The government could impose a total ban on solid urea fertilisers following the launch of a consultation seeking views on how farmers can cut ammonia emissions.
Defra is consulting with the farming industry on the future use of the fertilisers, a major source of ammonia emissions.
The department says the emissions are harmful to natural habitats as well as to human health, with 87% coming from agriculture, of which 18% is attributed to inorganic fertiliser application.
The government has committed to reduce the pollutant by 8% of 2005 levels by 2020, and a 16% reduction by 2030.
Three options have been presented, including a total ban on solid urea fertilisers, or a requirement to stabilise them with the addition of a urease inhibitor - a chemical that helps slow the conversion of urea to ammonium.
Defra is also looking at a requirement to restrict the spreading of solid urea fertilisers so they can only be used from 15 January to 31 March.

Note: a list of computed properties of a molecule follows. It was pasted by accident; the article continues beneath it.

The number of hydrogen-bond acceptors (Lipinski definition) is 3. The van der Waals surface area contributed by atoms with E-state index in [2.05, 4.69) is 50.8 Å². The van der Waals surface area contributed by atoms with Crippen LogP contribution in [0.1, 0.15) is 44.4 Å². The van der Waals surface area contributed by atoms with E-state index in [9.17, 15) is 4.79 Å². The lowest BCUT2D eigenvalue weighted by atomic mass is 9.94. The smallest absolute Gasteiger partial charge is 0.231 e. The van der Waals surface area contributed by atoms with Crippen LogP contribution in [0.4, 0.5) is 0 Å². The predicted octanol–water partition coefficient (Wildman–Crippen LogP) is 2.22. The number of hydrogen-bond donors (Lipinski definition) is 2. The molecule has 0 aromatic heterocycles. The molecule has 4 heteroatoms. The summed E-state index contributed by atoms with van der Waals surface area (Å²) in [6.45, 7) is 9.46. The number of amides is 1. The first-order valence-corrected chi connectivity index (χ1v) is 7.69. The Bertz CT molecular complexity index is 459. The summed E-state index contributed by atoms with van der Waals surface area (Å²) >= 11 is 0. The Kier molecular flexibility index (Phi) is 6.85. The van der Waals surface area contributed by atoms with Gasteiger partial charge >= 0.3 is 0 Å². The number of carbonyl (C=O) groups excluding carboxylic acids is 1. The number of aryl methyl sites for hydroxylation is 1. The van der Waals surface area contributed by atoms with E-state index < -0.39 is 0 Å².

A ban on solid urea fertilisers would achieve around 31% of the ammonia reduction target by 2030, the department added.
Defra Secretary George Eustice said any changes would need to be made in a way that was 'realistic and achievable' for farmers.
“Ammonia emissions are causing harm to sensitive and important habitats by making soils more acidic which damages the growth of some plant species, impacting on biodiversity.
"They are also harmful to human health, and we welcome views on how we can address their use in agriculture so that we can all breathe cleaner air.
“We are committed to working with farmers to help them do this," Mr Eustice said.
Other government work to tackle ammonia emissions include the use of low emission spreading techniques by 2025, requiring slurry stores to be covered by 2027, and setting standards for new livestock housing.
Efforts to reduce ammonia emissions are part of the government’s Clean Air Strategy, introduced in January 2019.
The fertiliser consultation opened on Tuesday (3 November) for 12 weeks, with a deadline for responses set for 26 January 2021.